But he concealed from doctors that he had had contact with infected people. He was treated instead for malaria and continued to stay with his relatives before turning up at a Dakar hospital on Aug. 26.

Senegal’s Health Ministry said Sunday that it has since traced everyone the student came into contact with, and they are being examined twice a day.

President Macky Sall said Monday that everything is being done to prevent any further cases of the disease in Senegal, including public awareness campaigns and television programs aimed at encouraging good hygiene practices, like regularl hand-washing.

The Health Ministry in Guinea, meanwhile, said that since the young man left home, his mother and a sister have died of the disease, and two other brothers are being treated for it.

The arrival of the disease in Senegal, a tourist and transport hub, has raised fears that the disease could spread even farther afield.

But public health experts have said that shutting borders and banning flights are not the answer.

“Countries might try to restrict travel in order to protect themselves, and it will do the opposite,” said Tom Frieden, director of the U.S. Centers for Disease and Control, during a visit to the airport in Conakry, Guinea, on Monday. “If we cut off these countries, we will interfere with our ability to support them and stop the outbreak and that will actually increase the risk to the rest of the world.”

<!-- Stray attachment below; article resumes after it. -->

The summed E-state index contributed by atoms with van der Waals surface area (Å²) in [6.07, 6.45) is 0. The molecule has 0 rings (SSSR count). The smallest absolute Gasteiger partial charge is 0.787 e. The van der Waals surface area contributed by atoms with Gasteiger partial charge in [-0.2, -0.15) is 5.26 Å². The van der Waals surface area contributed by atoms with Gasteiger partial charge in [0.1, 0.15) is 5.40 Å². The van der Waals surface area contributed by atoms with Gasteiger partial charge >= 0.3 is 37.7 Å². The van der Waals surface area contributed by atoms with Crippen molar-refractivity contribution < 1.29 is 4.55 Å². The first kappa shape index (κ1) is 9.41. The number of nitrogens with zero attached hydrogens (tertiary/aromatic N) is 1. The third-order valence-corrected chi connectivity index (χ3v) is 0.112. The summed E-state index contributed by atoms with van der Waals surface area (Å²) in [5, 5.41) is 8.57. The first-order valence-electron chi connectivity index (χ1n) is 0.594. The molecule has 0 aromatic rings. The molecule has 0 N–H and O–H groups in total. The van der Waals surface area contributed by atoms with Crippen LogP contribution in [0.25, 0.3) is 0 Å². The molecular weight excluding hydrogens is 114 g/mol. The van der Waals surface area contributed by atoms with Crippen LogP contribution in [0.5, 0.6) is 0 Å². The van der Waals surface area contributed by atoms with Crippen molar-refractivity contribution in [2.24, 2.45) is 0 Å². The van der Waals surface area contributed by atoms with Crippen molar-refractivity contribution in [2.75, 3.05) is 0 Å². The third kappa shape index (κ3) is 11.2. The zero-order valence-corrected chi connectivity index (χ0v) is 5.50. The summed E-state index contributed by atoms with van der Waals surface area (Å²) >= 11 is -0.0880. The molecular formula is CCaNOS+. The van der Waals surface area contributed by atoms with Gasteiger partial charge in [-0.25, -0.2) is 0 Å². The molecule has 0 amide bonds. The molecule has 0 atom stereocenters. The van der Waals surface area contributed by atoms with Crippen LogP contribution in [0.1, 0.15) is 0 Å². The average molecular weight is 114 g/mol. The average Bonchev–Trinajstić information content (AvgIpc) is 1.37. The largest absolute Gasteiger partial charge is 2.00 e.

The World Health Organization says up to 20,000 people may contract the virus and it could take at least six months to bring it under control.

On Monday, Liberia’s president ordered most civil servants to stay home another month in an effort to stop the disease’s spread.

President Ellen Johnson Sirleaf ordered non-essential workers not to come to work and promised that all government workers would still be paid. Liberia’s schools are also closed.

Associated Press journalists Jonathan Paye-Layleh in Monrovia, Liberia, and Youssouf Bah and Boubacar Diallo in Conakry, Guinea, contributed to this report.

Senegal monitors contacts of 1st Ebola patient

KDWN

DAKAR, Senegal (AP) — Senegalese authorities on Monday were monitoring everyone who was in contact with a student infected with Ebola who crossed into the country, and who has lost three family members to the disease.